The Babington family were Catholic but with Kingston only having a chapel, all burials were at Ratcliffe. However, at the dissolution in 1536 and with their cousins the Sacheveralls enthusiastically embracing the Protestant faith in that place, the Babington family built the first church at Kingston between 1536 and 1538, where they could celebrate the mass in peace. Kingston then became a parish in its own right. The Babingtons’ church was odd in that it effectively faced north-south with the gap between the chancel and the Babington chapel filled with the Babington monument. This limestone monument was intended to be the resting place of the Babingtons but no evidence is forthcoming of any burials. Nor is there any evidence for a tomb despite Katherine Babington specifying in her will that one should be installed. The monument is huge, with a canopy on four columns richly carved and originally painted. It contains no less than 30 coats of arms embracing all the noble families of Nottinghamshire, Derbyshire and Leicestershire in what is clearly an attempt to garner intercession for the Babington souls. The columns carry the rebus of the Babington family which is a child holding a barrel (Bab{e}-n-tun).

The church was rebuilt in 1832, retaining the largely north-south aspect and again in 1900 when it was formed into the conventional east-west alignment. The church contains some alabaster furniture in the form of a font and reredos made from alabaster from mines at Fauld, Staffordshire and Kingston. These two mines were in the possession of Lord Belper, then the occupant of Kingston Hall.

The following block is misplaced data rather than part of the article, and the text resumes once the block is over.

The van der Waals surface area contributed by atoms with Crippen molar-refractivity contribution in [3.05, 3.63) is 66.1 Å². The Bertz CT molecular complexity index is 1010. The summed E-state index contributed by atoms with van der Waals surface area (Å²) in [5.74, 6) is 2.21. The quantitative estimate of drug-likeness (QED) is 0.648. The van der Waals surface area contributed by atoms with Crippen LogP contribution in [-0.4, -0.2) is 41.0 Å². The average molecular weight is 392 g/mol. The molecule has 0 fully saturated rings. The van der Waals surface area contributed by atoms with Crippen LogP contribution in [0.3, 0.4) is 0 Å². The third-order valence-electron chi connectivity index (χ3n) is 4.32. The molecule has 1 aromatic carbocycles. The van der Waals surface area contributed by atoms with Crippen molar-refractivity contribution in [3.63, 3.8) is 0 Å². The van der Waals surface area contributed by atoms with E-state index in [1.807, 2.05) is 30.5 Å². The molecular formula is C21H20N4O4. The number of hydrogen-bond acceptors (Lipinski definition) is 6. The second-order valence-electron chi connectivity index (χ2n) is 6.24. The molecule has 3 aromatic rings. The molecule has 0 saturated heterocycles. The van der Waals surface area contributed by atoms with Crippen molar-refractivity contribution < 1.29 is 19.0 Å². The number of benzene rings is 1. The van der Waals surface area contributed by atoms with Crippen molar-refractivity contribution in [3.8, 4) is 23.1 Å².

The manor lands were owned by a variety of absentee landlords until 1842 when they came to the Strutt family who later became the Lords Belper. They built a new hall on the rising ground opposite the old manor site. This was constructed between 1842 and 1846 and was made from Derbyshire limestone carried by canal down to a wharf on the Soar. The 1881 census records 17 servants and 4 gardeners. The hall is now private apartments.

After the Second World War the Belpers instigated Kingston Show, a country fair which was popular until it was discontinued in the mid-1960s.

As stated above, the Belpers were involved in all the gypsum mining activities in the area, Lord Belper being the chairman of British Gypsum. He opened Kingston mine in 1880 which had its own railway to the wharf on the Soar and later was connected to the Midland Railway at Kegworth Station. The line was steeply graded and several horses were killed when wagons ran away. This line and the mine closed in 1971. In 1926 he created the Kingston Fine Arts company, making alabaster ornaments and tablets for churches. This company closed in 1936. However, the principal industry was farming. The Nottingham Agricultural College occupied the southern part of the village having a “bull-farm” in the field close to the railway. The rest of the parish was farmed by the Beeby family who still retain the farm next to church. In 1990 the college withdrew from the village to re-establish further south and the college farm and lands were put over to housing. The Lady Belper School was created in 1815 from lands donated by the Belpers. The school closed in 1966.

Kingston retains its rural setting largely because in it in the Soar flood plain. The village was severely flooded in the winter of 1946/7 and the road to Kegworth has been frequently closed when the Soar is running. In the 19th century a boarded high level path was created down Station Road to permit Kingston residents to reach Kegworth dry-footed. This deteriorated and was removed in the 1990s despite much protest.

Ray State, Ratcliffe on Soar